You then later list facts from 2013… still not relevant to today’s time. Reason I can say this, is I know the timeline for QR codes appearing in advertisements. I moved from the US in 2012 to Europe. In the US, that is about the same time that big agencies realized that QR codes were a waste of space. In Germany, they continued to use them for a few years… but no it is a big no no even here in advertising. Example, they were using them on posters for various elections… now they know better. Even Adobe, Europe was still saying they were cool in 2013…. they no longer follow that mind set.

            Now realize I am talking about ADVERTISING…. ads you would on Billboards, at Bus Stops, in magazines, etc. I have said… that you will find them in pamphlets for engineers and even in school books. And from my understanding they are popular in Japan.

            But realize I keep talking from a marketing aspect. I am not talking about pamphlets or books or small printed material that goes into specific people’s hands.

            What I do suggest is stop slamming people. Stop trying to “troll” me. We have established you like QR Codes. And I have said there are still uses for them. But do not expect to see them on an ad for Nike, Coca-Cola, Lindt Chocolate, or any product. As QR Codes are dead in advertising. Hashtags have a stronger effect (if properly created and used). Granted there have been big PR mishaps with hashtags too….. example Susan Boyle’s Album Release Party was #susanalbumparty (which for a British person they read it as Su’s Anal Bum Party). So one has to use the carefully! But Hashtags are much more effective in marketing strategies and ad campaigns.

            So what I would like to see you debate with is the statistics from a verified source for 2017. See how many Ad campaigns are currently using them. Then also see how many people in the US are scanning QR codes with apps. Now that information would be much more of importance to share. Not from 3 or 5 years ago.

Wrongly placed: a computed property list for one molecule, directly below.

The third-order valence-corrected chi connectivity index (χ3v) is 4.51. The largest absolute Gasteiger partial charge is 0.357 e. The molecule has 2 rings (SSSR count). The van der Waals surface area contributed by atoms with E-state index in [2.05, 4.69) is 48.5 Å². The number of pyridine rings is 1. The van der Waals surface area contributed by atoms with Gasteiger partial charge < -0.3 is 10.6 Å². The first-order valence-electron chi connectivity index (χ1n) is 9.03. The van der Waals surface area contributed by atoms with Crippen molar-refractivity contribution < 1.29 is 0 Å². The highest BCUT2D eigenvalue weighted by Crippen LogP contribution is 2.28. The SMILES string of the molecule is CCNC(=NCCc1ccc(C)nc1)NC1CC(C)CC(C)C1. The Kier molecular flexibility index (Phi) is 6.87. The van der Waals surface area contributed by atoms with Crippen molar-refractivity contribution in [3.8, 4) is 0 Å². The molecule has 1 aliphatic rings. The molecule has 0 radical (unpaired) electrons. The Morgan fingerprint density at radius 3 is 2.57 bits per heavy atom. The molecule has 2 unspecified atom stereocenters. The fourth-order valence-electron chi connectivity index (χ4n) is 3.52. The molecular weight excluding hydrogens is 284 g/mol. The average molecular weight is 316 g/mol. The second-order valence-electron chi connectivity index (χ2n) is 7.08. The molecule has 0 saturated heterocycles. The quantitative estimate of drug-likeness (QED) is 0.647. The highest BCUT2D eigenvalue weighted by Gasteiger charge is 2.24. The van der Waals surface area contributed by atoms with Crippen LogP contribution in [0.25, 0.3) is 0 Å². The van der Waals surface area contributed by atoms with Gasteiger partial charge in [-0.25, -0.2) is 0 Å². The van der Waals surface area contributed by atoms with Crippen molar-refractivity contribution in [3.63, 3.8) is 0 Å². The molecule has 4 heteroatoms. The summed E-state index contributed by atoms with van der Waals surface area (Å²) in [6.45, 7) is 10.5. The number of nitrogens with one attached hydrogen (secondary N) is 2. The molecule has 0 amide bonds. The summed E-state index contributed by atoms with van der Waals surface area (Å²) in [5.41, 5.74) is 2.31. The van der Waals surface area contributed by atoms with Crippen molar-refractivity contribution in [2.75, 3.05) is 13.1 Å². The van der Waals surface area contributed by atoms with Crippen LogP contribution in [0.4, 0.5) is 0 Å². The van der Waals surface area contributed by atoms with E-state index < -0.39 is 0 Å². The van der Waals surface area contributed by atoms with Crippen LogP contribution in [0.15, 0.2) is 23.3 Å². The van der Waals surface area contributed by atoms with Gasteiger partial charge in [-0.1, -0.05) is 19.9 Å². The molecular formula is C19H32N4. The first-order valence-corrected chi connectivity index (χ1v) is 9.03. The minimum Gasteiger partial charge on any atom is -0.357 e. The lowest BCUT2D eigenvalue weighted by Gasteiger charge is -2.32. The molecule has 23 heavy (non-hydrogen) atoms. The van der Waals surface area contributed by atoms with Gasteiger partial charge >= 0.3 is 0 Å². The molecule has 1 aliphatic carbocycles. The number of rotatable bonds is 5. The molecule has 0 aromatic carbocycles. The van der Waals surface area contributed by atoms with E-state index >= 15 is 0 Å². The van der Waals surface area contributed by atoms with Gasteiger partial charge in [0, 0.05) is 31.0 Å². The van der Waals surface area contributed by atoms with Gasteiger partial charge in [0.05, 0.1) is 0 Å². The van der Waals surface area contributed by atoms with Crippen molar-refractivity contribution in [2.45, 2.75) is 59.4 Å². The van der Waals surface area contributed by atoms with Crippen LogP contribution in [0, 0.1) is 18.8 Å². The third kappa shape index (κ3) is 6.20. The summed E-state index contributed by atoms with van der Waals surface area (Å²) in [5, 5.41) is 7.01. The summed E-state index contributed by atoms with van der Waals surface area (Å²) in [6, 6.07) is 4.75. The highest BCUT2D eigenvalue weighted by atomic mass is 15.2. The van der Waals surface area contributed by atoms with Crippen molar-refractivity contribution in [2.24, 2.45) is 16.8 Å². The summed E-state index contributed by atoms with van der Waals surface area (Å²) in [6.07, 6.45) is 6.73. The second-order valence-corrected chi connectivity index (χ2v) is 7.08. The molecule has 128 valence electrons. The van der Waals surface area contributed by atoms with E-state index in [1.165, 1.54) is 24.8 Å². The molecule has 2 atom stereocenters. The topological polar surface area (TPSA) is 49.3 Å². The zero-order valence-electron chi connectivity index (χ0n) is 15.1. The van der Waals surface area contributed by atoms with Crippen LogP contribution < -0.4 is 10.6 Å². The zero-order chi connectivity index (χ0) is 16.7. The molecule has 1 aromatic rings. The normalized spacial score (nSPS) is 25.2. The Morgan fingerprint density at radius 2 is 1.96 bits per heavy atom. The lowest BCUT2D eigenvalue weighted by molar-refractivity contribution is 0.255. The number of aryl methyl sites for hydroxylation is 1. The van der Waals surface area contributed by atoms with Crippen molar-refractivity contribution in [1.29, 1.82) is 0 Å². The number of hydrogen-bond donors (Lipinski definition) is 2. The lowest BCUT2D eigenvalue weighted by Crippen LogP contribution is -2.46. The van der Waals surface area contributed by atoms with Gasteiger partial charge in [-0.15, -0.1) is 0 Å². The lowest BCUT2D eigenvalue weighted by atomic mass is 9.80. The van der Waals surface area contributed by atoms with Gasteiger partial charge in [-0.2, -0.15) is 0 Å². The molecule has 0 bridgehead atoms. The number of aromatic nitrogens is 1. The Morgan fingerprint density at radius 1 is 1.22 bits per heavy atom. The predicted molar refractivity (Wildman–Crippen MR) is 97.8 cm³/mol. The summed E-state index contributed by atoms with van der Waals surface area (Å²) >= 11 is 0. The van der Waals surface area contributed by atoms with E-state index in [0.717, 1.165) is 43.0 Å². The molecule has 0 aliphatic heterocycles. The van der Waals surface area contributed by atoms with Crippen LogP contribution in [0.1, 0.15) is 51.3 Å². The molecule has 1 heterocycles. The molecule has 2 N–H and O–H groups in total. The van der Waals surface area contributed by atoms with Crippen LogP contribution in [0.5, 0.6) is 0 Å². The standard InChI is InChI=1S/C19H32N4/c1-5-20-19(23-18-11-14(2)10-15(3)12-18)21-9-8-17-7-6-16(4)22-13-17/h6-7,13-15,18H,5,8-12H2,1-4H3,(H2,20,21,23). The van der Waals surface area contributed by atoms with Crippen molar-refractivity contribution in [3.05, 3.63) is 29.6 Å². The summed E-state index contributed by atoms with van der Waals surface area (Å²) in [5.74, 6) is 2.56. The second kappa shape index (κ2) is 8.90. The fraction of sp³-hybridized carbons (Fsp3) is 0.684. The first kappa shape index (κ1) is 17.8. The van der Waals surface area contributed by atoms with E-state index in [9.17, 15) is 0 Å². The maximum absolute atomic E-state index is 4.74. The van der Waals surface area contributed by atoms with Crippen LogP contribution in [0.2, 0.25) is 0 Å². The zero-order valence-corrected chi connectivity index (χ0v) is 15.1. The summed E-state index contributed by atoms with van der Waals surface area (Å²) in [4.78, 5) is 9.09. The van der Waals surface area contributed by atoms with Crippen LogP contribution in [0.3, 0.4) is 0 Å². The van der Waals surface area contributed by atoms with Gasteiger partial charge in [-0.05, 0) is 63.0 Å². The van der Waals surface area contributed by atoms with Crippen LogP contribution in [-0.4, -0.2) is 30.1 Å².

I am open to debates and open to discussions and if you show me more recent data… maybe I will say I was wrong. But from an advertising standpoint NO BIG AGENCY in the US would ever put them on their marketing campaign. I even feel that that the scan code Facebook has for users is not being widely used. Which we did talk about this at the conference I just spoke at this month.

            So again… be nice… stop trolling… stop trying to be nasty. Be friendly… have fun with the debate… and show current data!

          • Kenneth Shinabery

            You always have to be so negative. I am open to things when you can share relevant facts on how these are being used by big name brands in their campaigns in the US or Europe. But you never do. State facts, and be friendly doing so.

          • Martin Stepanek

            He’s arguing for the sake of arguing …. hmmm

          • Martin Stepanek

            Sorry Kenneth but I have to agree now with SmallBizGeek. You are not stating “the fact”. It might be “a fact” but not the only fact. Which makes you narrow minded and “ignorant”. FYI ignorant is not rude if that is what you are concerned with. SBG was referring to “uninformed” or not properly informed. Quite frankly, suggesting no firm is going to suggest to a brand …. again is a generalization at best, a blanket statement as such of itself is ignorant or uninformed. There are always different situations that might warrant what you cannot see.

          • Misnomer

            Which particular big agency have you talked to about branding? If you want real data to validate/invalidate your bias against QR check out (http://bit.ly/2FXes9b). <= see there proper use of url shorteners. Url shorteners for web refs and QR for real world refs to digital objects.

          • Mike Olson

            Kenneth must have read the book on how QR Codes Kill Kittens. It is beyond me why someone would put so much energy into ignoring what is really happening…